ron

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            • #21
              Originally posted by Ron-NC View Post
              Utah, you are totally correct about the compression info. This Roxul board is definitely spongy (I cut both insulations today). So, thinking about the sequence, I am thinking it would be best to layout the insulation and then pour the perlcrete around the insulation to minimize any lateral movement of the Roxul from the bricks. Then, after the perlcrete sets, I would add the bricks which hopefully would compress the Roxul more uniformly. Are you suggesting that an 8:1 mix of perlcrete would still provide the support in this rather unusual application. Time will tell if this less expensive approach works!

              David, I have a bunch of 1 1/4" X 1 1/4" X 5 foot long wood that I am planning on putting under the form, which I was thinking I would be able to easily pull out. Do you think this will work or am I missing something? You are right about the absorbancy of the Roxul, I will have to make sure no moisture creeps into this oven.
              ron
              you need wedge shaped timbers to allow the form to drop or it will not release without wrecking the arch or vault so you need to be able to reach in and tap them loose do not underestimate how tight they will be

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              • #22
                Thanks guys about the wedge advice; I'll cut some access holes to reach some wedge shaped devices

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                • #23
                  I miss spoke should be 5 to 1 for floor. 8 to 1 is for dome insulation. David brings up a good option of pouring stilts of p-crete to support the floor. We are just wanting you to be successful.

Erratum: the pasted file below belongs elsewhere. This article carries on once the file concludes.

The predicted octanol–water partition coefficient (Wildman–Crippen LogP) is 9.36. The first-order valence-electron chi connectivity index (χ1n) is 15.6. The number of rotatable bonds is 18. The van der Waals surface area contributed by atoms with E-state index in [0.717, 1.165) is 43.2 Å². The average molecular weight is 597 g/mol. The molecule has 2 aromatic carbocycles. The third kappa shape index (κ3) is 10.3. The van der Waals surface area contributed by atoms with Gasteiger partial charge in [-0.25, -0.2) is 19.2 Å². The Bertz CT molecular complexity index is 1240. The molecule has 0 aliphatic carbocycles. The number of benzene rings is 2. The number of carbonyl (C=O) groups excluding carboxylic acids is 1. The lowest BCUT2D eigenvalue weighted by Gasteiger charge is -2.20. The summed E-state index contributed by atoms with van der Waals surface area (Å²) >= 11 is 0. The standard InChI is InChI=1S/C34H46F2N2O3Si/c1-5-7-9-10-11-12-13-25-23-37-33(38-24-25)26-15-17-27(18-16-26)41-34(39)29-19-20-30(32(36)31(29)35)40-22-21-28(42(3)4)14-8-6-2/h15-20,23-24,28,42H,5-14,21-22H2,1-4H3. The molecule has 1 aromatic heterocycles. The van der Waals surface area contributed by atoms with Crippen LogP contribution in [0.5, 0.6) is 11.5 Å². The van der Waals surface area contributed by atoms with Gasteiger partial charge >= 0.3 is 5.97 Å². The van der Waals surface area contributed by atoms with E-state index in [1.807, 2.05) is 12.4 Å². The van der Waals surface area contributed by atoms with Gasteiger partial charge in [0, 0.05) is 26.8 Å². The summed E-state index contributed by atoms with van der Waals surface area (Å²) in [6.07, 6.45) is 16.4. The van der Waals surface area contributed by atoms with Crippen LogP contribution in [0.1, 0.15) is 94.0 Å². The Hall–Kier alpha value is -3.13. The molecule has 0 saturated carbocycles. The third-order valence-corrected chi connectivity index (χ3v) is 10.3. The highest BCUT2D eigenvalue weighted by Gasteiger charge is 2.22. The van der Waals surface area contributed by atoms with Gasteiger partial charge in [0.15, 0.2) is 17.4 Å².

Last edited by UtahBeehiver; 09-29-2016, 07:30 PM.
                  Russell
                  Google Photo Album [https://photos.google.com/share/AF1Q...JneXVXc3hVNHd3/]

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                  • #24
                    Thanks . I also found sports grade at ACE apparently as marker etc

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                    • #25
                      thanks Utah for the Perlcrete ratios; hopefully I am not being penny-wise and pound foolish about the floor insulation!

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                      • #26
                        The insulation was placed on the hearth slab today and the 5:1 perlcrete poured around the Roxul insulation. I decided to make the perlcrete 3" thick and will then place 2" of the fiber board on top of the perlcrete (the photos do not show the fiber board yet). The arch bricks and walls will then be placed on the perlcrete / fiberboard area. I mixed the 5:1 perlcrete with 30% water by volume, of all the dry ingredients - something I read from an earlier post from David. This seems to be a very good bench mark with the materials I used - thanks again David, you are truly a wealth of information on this site.

                        I will let the perlcrete setup for a week before I place the two layers of floor bricks. Next I will pick through the bricks and select the best I have for the floor (the 100 yr old red clay bricks have a lot of variation).